trivia page break no border 1

 complimentary handbags 1

(Complementary shopping bags).

Another very popular handbag with women is the shopping bag, not as chic as something by Gucci or Lewis Vuitton, nevertheless indispensable and invaluable when navigating one of America’s Legion of Malls.

something for everyone 1

No doubt about it, when it comes to receptacles for Homo sapiens to carry their (whatever)? The world is well endowed.

there's something for everyone 1a

A number of European manufacturers have long histories of producing leather goods. Some were made by famous jewellery companies such such as Tiffany & Co.. For some companies, such as Gucci and Louis Vuitton, handbags were introduced to their product range relatively recently in their history but for others like H.J. Cave & Sons, they have been around almost as long as the company. Nonetheless, handbags are among their best-known products, and their logos are recognized in many countries today. Leather handbags have grown in popularity over the years because leather is very durable, and as gifts, because people don’t have to worry about some clothing article fitting (or not fitting) the other person.

One of the most expensive of the luxury handbags are made by Hermès. Prices start at $6000; handbags are made to order, and the waiting lists are years long. Hermès handbag designs carry the names of actresses, socialites, and other celebrities who were frequently photographed with a particular handbag, most notably the “Birkin” bag named after Jane Birkin, and the “Kelly” bag named after Grace Kelly.

Other designers have adopted the practice of naming their handbag designs after celebrities, for example Marc Jacobs, who created the “Stam” purse, named after model Jessica Stam.

Created from 4,517 diamonds and 18-karat gold embellishments, Mouawad’s 1001 Nights Diamond Purse costs $3.8 million and has been featured in the Guinness Book of World Records…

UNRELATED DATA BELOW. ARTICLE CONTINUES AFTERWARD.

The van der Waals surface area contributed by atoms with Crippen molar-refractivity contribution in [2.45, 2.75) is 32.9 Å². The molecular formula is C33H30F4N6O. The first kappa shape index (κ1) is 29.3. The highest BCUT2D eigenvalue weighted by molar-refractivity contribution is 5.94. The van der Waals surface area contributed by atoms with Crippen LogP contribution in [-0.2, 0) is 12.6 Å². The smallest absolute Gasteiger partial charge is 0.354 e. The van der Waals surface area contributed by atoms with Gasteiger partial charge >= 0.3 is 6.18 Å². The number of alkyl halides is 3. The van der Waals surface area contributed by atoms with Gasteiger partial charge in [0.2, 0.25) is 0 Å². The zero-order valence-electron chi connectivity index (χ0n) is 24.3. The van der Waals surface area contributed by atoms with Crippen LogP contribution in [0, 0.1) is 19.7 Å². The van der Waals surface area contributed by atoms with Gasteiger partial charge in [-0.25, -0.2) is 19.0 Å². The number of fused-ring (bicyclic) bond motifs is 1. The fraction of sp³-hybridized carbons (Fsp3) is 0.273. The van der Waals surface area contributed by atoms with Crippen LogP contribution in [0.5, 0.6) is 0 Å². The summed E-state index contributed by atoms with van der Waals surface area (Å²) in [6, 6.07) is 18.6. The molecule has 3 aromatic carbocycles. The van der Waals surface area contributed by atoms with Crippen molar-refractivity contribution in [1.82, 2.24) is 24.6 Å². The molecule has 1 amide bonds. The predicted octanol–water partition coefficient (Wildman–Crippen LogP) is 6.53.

..as the world’s most expensive purse.

Mouawads 1001 Nights Diamond -

Mouawad’s 1001 Nights Diamond Purse – Price: $3.8 million

Ginza Tanaka Hermes Birkin 1

Ginza Tanaka’s Hermes Birkin – Price: $1.9 million

Pierre Hards Kelly Hermes Birki

Pierre Hardy’s Kelly Hermes Birkin – Price: $1.9 million

Hermes Matte Crocodile Birkin -

Hermes Matte Crocodile Birkin – Price: $120,00 

Personal Factoid: (totally and unequivocally “outrageous” personal factoid) ..the economy handbag displayed above cost approximately four times what I paid for my home 20 years ago.

Pearlsofprofundity Factoid: “If our government had a nickel for every handbag and wallet in America, (we) could immediately pay off (our) national debt and have enough money left over to buy a dozen or so of the pocket books above…

trivia page break no border 1

 handbag hottie 2

Final Question: (for the discriminating), Which is the accessory?

Truth forges understanding, I’ll be back tomorrow

6274894_std

Crusader Rabbit…

Leave a Reply

Fill in your details below or click an icon to log in:

WordPress.com Logo

You are commenting using your WordPress.com account. Log Out / Change )

Twitter picture

You are commenting using your Twitter account. Log Out / Change )

Facebook photo

You are commenting using your Facebook account. Log Out / Change )

Google+ photo

You are commenting using your Google+ account. Log Out / Change )

Connecting to %s

%d bloggers like this: